Social Media Platforms vs. Democracy

My parents have always passionately followed politics. Ever since I can remember, car rides and early mornings were marked by the smooth, sweet sound of NPR.


Any large family gatherings were spent discussing politics and getting in fiery debates. All this to say: Election Day was incredibly important in my family. Us kids would go the polls with my parents, crawl under all the empty booths, and collect as many “I voted” stickers as possible. Election night was like a mini-holiday: we were allowed to stay up late, and we would watch TV with commercials (!), rather than our usual PBS Kids channel. If you aren’t rolling your eyes yet, I am incredibly impressed—when they talk about “bleeding liberals” on Fox, I think my family fits that bill. Just wait until you hear about our menu on election nights.


The 2000 election of George W. Bush vs. Al Gore is forever burned in my memory. Going into an incredibly tight race, it was all my parents had been talking about for weeks. That night we cooked a “blue” meal (cornbread made with blue cornmeal and blueberry pie to mention just a few), and my parents were white-knuckled as we watched the TV. And then the networks announced two winners.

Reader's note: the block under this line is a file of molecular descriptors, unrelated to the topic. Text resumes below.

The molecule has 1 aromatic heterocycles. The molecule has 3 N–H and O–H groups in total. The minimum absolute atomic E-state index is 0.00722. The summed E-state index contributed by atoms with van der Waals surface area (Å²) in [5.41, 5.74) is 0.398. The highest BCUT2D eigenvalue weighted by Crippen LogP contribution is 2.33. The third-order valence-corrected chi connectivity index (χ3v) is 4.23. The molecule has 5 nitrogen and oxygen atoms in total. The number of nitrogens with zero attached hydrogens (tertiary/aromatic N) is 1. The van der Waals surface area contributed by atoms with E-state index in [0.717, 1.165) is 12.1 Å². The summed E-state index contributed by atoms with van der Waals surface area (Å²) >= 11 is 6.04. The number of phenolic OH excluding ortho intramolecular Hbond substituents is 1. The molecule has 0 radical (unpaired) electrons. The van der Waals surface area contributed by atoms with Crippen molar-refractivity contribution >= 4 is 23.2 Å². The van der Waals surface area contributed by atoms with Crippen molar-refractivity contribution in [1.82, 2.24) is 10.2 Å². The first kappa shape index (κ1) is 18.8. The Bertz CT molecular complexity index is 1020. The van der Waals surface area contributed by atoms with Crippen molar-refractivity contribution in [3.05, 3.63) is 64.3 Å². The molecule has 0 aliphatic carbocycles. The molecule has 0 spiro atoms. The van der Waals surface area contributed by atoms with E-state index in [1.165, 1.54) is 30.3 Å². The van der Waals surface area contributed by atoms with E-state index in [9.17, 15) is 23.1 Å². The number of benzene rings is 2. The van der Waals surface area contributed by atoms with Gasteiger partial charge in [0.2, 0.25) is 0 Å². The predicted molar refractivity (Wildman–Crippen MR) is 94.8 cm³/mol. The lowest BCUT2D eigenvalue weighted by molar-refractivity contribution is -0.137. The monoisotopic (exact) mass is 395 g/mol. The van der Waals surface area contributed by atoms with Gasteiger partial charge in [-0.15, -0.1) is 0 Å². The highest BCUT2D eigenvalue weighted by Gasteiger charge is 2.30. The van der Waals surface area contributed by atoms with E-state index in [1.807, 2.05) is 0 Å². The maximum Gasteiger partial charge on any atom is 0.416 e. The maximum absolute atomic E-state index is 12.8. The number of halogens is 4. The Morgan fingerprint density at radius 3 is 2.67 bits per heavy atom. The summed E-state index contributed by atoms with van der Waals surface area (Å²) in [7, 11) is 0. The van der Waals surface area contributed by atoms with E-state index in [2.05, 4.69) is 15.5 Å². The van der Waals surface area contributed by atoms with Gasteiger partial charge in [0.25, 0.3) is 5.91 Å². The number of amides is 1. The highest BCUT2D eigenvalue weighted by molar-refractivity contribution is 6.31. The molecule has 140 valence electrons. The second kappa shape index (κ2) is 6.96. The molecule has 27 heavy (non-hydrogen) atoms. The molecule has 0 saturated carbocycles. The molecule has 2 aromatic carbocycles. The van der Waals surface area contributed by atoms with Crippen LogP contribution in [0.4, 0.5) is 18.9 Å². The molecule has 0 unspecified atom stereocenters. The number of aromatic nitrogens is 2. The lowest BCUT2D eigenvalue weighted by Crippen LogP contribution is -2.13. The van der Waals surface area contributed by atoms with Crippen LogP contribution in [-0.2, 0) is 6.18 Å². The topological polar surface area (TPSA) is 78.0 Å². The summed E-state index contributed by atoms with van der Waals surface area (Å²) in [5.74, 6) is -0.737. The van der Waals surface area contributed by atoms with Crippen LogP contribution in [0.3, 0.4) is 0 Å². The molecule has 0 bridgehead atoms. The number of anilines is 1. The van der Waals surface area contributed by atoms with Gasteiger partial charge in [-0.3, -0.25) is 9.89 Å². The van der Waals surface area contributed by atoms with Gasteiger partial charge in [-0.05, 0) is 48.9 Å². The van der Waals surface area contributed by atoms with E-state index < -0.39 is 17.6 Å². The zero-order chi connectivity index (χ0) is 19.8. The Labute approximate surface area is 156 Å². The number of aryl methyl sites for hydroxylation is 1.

This context is extremely important, and the resulting dictation that came down from Congress is vital to understanding what is going on right now in Congress’ hearings with Facebook, Google and Twitter. In a strange way, both incidents (the early calling of the 2000 election by news channels and the outsized influence Google, Facebook, etc. had in the coverage of the 2016 election) follow a parallel path.

News Outlets Appear Before Congress

The 2000 election came down to the state of Florida, where less than 1,000 votes separated Bush from Gore. Before the Florida polls closed, various news outlets declared the state won by Gore. As exit polls results and actual vote counts were reconciled, the winner was changed from Gore to Bush. And then to “too close to call.” The Voter News Service (VNS) caused the faulty counting. The now defunct organization, created in 1990 by six media companies (ABC, CBS, CNN, Fox News, NBC, and the Associated Press), was intended to aid in the reporting of exit-poll numbers during national elections.